Even as the federal deficit has ballooned, U.S. corporations are paying lower tax bills than ever before, according to one measure. That's the takeaway from a new report by the Center on Budget and Policy Priorities dissecting the tax structures of corporations, which CBPP Director Chuck Marr says are now paying taxes at "historical lows as a share of the [total] economy." Marr points to a basic discrepancy: While the U.S.'s top corporate tax rate of 35 percent is one of the highest in the world, the amount corporations actually end up forking over to the government is much lower, sometime as low as 4 percent . This is due to a dizzying number of deductions, write-offs, and other accounting tricks that allow corporations to legally reduce their tax burden.
The Rachel Maddow Show recently did something I’ve rarely seen — an episodic news show (a news show divided into episodes, like Countdown ) in which the episodes formed a single structure. About all the messy Republican mayhem happening in the states, Maddow concludes: “This is about a massive reallocation of resources held in common by the citizens to corporations for their private gain. And it is about a tactical kneecapping of the political force that might resist that — a tactical kneecapping of the Democratic party and its union base.” Each “chapter” in this essay develops an aspect of this idea, brilliantly. Here’s Episode 1, Connecting the dots .
A homeless encampment known as Tent City, in Sacramento, California, in 2009. Since the 1970s, real wages stopped growing and the gap between rich and poor expanded as the US economy slowed down after decades of growth. Photograph: Rich Pedroncelli/AP
By John Byrne Tuesday, December 14, 2010 8:30 EDT The massive industrial conglomerate Halliburton has reportedly offered to pay $250 million to settle charges against its former chief executive, ex-Vice President Dick Cheney, in a multi-million dollar bribery case. Nigeria filed charges against Cheney last week in an investigation of alleged bribery estimated at $180 million. Prosecutors named both Halliburton and KBR in the charges, as well as three European oil and engineering companies — Technip SA, EniSpa, and Saipem Construction. Eleven Halliburton officials were arrested last month and freed on bail Nov. 29. The charges allege that engineering contractor KBR, until 2007 a subsidiary of Halliburton, was among companies that paid bribes to secure a $6 billion contract for a natural gas plant.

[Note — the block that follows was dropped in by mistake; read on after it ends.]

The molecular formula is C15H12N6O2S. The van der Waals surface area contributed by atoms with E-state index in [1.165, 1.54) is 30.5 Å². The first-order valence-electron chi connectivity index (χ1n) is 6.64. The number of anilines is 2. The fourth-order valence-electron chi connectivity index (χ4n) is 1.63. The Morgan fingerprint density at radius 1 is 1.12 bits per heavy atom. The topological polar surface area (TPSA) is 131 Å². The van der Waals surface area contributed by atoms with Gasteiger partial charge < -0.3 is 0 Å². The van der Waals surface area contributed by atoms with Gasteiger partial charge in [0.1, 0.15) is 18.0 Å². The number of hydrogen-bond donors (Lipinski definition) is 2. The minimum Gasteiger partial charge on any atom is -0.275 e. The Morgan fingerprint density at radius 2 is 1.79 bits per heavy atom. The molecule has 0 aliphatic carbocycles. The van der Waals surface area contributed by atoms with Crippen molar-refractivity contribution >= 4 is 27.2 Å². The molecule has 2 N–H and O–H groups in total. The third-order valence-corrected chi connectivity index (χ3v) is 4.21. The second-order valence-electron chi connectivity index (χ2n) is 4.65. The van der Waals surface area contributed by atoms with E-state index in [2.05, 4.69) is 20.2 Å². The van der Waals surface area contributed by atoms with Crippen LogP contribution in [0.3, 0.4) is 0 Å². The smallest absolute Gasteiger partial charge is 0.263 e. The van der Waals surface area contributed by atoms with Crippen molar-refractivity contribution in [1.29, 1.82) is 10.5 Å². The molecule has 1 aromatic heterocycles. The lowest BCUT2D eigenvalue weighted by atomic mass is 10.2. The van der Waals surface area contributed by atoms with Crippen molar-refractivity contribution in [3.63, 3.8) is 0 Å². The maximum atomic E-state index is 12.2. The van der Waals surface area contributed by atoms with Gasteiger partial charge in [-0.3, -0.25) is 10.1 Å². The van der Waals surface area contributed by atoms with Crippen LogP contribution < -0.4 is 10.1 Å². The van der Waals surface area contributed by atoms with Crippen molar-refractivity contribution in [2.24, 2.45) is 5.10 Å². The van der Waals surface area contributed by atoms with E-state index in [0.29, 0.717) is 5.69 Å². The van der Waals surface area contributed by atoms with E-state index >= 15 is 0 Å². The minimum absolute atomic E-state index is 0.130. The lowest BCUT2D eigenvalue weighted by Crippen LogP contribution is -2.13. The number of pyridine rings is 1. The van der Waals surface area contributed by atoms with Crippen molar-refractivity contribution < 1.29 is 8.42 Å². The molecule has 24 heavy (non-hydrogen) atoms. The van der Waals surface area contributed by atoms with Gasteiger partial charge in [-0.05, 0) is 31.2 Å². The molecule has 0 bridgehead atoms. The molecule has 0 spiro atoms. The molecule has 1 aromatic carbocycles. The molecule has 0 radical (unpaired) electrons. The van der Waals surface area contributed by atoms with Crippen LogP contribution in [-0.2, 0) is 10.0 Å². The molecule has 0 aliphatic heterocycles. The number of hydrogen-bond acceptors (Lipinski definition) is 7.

Farm subsidies represent a solution in search of a problem. Fruit, vegetable, livestock and poultry operations receive nearly no payments, yet still produce two-thirds of the farm economy. We are told the farm economy cannot function without subsidies.
Rupert Murdoch sees a world of opportunity in education technology. Picture by AFP Source: The Australian NEWS Corporation will pay $US360 million ($A364.7m) in cash for 90 per cent of Wireless Generation, a US education technology company. The global media giant said Wireless Generation will become a subsidiary of News Corporation that will be managed by founder and CEO Larry Berger, president Josh Reibel and executive vice-president Laurence Holt. News Corp said Mr Berger, Mr Reibel and Mr Holt will collectively retain a 10 per cent interest in the privately held, Brooklyn-based company. Wireless Generation was established in 2000 and provides mobile and web software, data systems and professional services that enable teachers to use data to assess student progress and deliver individualised instruction.
American businesses earned profits at an annual rate of $1.659 trillion in the third quarter, according to a Commerce Department report released Tuesday. That is the highest figure recorded since the government began keeping track over 60 years ago, at least in nominal or noninflation-adjusted terms. The government does not adjust the numbers for inflation, in part because these corporate profits can be affected by pricing changes from all over the world and because the government does not have a price index for individual companies.